The Elephant That Was

Once upon a time there was a place called Togetherland. It was a happy place where people lived in harmony, helping each other and working together. The farmer would only grow what the land could support; the builder used materials best suited to the climate; the shops sold what people needed.

Everyone lived well, doing what they were best at doing.

The King of Togetherland, Louis the Collaborator, known to one and all as LoCal (and that had nothing to do with his obvious need to lose weight) lived well. He was also a great deal smarter than he was given credit for.

The only cloud on LoCal’s horizon was a most disagreeable neighbour.

This neighbour, The Prince of all the Specialties was a self-confessed moderniser, a force to be reckoned with. He knew he had to find a way to extend the territory under his control, to create new work for his countrymen, and more profit for himself and his growing band of friends and acquaintances.

He had always coveted Togetherland – it was on his doorstep, and would he was sure offer no resistance to a friendly sharing of points-of-view, or, as he put it (but only to his friends and supporters) ‘a take-over’.

One day, the circus came to town. The Prince loved a good circus, and here was the perfect excuse to visit (‘invade’, as he put it). So he got in touch with LoCal and invited himself and a ‘few friends’ over to the circus.

LoCal had been expecting this. Indeed he had hatched a plan.

When the Prince and his ‘friends’ arrived LoCal couldn’t help but notice a couple of things. First, the ‘friends’ appeared to be wearing armour and were armed. Second, there were rather a lot of them.

He noticed these things, but he was in no way surprised.

He greeted his neighbour and invited him to join him behind the scenes at the circus. This was a rather small area, and so many of the ‘friends’ had to wait outside. Only four were allowed in to accompany the Prince.

‘Now’, said LoCal, let’s not beat about the bush. ‘You want to expand your territory; but the truth is we don’t want you here, and we certainly don’t want any unpleasantness. We would rather you looked elsewhere and left us in peace.’

‘We are prepared to do what we have to in order to drive you and your friends out of Togetherland but that may turn unpleasant for both of us. You may indeed beat us in battle, or you may not but whatever happens the outcome would be the same: you would not be welcome here’.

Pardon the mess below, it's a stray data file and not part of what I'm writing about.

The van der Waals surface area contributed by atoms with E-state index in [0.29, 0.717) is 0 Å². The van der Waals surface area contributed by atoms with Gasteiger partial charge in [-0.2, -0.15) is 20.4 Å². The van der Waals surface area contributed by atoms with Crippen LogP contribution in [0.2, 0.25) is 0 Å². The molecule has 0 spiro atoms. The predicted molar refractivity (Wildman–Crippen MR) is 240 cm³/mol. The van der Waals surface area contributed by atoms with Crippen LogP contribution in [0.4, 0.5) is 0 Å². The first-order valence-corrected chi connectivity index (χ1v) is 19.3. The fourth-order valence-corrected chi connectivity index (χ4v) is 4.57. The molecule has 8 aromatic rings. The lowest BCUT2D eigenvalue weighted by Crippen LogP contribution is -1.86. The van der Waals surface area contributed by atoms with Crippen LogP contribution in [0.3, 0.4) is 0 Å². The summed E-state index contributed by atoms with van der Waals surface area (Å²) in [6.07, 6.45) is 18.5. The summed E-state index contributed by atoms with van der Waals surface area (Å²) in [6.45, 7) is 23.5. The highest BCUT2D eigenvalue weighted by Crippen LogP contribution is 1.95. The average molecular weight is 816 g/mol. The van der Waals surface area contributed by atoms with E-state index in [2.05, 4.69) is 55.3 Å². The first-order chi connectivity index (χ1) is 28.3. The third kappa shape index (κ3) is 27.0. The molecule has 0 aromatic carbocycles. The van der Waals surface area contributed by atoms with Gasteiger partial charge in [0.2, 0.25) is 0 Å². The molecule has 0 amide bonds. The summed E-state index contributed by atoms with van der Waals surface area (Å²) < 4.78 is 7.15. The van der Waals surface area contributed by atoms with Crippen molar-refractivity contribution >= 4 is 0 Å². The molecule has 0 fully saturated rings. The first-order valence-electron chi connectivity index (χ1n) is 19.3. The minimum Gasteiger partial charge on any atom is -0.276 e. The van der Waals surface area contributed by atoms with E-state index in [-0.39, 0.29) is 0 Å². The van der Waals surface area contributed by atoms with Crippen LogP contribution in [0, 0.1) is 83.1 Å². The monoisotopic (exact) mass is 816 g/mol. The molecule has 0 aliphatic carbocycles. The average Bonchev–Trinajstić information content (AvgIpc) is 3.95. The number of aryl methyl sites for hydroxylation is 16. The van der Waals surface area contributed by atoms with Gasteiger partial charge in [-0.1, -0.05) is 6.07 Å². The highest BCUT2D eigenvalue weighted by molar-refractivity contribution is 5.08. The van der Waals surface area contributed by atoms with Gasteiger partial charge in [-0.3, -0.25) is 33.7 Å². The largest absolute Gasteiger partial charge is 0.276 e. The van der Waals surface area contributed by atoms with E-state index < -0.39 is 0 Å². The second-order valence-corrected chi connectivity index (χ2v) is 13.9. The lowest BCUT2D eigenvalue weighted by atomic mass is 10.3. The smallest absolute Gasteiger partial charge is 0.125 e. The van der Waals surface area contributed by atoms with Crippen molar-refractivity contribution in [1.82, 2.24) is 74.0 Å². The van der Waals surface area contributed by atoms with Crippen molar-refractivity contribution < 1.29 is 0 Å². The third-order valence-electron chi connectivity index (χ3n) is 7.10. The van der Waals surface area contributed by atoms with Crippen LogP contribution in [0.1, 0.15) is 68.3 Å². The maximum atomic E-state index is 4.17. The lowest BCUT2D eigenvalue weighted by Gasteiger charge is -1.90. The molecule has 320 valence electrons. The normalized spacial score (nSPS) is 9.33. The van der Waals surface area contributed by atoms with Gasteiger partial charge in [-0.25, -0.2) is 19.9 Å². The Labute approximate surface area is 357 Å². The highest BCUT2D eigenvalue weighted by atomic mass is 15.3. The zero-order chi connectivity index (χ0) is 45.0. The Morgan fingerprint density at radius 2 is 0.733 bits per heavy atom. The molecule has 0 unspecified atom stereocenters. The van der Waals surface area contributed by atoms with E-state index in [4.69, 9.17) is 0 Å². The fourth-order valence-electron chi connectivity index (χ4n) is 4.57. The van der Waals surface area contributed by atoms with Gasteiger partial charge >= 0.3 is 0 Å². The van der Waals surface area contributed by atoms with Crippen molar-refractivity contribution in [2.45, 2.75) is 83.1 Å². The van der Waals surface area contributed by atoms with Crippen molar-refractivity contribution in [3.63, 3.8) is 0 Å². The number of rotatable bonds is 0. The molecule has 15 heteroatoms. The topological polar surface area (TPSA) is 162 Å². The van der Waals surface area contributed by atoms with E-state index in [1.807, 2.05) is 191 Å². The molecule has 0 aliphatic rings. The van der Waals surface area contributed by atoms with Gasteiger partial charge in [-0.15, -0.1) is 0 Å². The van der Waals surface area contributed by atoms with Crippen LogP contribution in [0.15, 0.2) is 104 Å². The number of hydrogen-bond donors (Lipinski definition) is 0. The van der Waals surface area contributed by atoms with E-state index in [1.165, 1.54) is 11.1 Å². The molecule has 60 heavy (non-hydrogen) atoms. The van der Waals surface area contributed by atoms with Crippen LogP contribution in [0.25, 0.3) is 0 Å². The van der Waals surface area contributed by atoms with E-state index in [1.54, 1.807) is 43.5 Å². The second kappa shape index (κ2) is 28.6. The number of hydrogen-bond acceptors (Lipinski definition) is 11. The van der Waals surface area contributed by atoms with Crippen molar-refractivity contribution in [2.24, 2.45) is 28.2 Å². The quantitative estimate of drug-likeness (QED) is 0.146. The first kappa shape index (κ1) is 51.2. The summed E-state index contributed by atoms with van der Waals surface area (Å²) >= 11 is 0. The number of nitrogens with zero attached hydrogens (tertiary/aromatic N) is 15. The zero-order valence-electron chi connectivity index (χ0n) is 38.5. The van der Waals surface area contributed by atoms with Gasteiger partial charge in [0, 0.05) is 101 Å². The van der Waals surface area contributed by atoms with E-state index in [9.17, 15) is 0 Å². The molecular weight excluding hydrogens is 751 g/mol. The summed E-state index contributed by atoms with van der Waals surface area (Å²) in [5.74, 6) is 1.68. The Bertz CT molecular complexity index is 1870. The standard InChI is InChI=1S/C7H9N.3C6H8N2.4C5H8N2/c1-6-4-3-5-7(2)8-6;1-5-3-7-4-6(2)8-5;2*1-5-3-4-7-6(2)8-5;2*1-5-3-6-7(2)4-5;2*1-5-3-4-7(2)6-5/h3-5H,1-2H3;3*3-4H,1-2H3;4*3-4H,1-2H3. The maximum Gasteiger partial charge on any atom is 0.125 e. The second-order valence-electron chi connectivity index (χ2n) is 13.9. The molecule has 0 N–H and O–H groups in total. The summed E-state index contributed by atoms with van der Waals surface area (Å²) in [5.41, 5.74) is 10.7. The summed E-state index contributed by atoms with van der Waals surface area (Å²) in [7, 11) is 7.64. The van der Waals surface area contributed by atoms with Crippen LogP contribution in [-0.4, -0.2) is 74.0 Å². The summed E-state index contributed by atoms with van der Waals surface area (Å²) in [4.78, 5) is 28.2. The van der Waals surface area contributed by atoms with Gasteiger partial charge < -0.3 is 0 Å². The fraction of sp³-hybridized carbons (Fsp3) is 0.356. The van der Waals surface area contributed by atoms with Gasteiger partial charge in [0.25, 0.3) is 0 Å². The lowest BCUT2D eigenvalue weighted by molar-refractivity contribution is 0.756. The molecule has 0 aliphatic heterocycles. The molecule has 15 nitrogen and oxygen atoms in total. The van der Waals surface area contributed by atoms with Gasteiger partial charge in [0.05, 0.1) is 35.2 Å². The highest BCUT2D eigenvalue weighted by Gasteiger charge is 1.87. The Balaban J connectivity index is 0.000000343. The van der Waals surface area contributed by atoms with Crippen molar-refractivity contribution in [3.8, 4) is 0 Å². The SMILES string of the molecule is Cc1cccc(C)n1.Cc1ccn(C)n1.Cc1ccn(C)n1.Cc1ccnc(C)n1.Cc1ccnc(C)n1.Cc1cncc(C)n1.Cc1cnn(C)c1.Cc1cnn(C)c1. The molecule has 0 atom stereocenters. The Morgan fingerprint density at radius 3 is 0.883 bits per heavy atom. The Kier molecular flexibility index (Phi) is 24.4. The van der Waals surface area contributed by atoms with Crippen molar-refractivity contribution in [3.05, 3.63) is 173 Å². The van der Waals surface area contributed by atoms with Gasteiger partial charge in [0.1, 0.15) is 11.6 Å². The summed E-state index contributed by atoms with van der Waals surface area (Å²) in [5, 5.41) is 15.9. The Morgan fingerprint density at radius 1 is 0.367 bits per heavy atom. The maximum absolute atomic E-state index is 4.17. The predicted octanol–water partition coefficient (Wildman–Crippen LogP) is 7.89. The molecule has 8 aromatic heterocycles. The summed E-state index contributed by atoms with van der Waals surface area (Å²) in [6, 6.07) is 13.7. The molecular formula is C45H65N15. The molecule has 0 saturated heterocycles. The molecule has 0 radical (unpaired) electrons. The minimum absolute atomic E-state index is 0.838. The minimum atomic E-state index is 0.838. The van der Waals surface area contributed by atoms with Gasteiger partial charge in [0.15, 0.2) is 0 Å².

‘And no-one likes not being welcome’.

‘So’, he went on ‘I have arranged a test of skill. Pass it, and we’ll stand aside. Fail it, and you’ll take your ‘friends’ and go elsewhere.’

The Prince was not just a moderniser, a man who knew everything about everything, he was also a big-head. He would never lose a test of skill to such an old has-been as LoCal.

‘Alright’, he said. ‘Bring it on. ‘We don’t want any unpleasantness; my ‘friends’ are more skilful than you can imagine. What do they have to do?’

LoCal went up to the four ‘friends’. ‘First, you must be blindfolded. Then you must come with me’.

He led the four men behind the circus tent, where stood an elephant.

The first man was brought forward, and led to the elephant’s tail. ‘What’s this?’ said LoCal.

The man felt the tail. ‘That’s a rope’ he said confidently.

The next man came forward. ‘What’s this’ he was asked when he was next to the elephant’s leg. ‘That’s a tree’.

The third man was led to the elephant’s flank. ‘That’s a wall, and a fine wall at that’ he said.

Finally the fourth man was brought to the elephant’s tusks. ‘Those are spears’ he said.

Then the four men were led back to their Prince.

LoCal spoke: ‘You’ve all reported on what you’ve just witnessed – a rope, a tree, a wall and two spears’. ‘If you’re right, I’ll step aside and this kingdom is yours. If you’re wrong you’ll leave. Agreed?’

‘Agreed’ said the Prince.

The Prince and the four men were taken behind the tent, where stood the elephant.

The Prince may have been dumbfounded, but he was also a man of his word. ‘Well played, LoCal’ he said. ‘You’ve outwitted us, and we will indeed leave you in peace. Just as soon as we’ve seen the circus.’

And the moral of the story – look around you, being blind to all but what’s in front of you means you’ll miss the big picture. And without the big picture you won’t achieve your ambitions.

May you and yours all have a happy and healthy Christmas!

The Cog Blog will return mid-January.

  1. Love it! Can we please have a weekly story!

  2. Thank you! A new career beckons!

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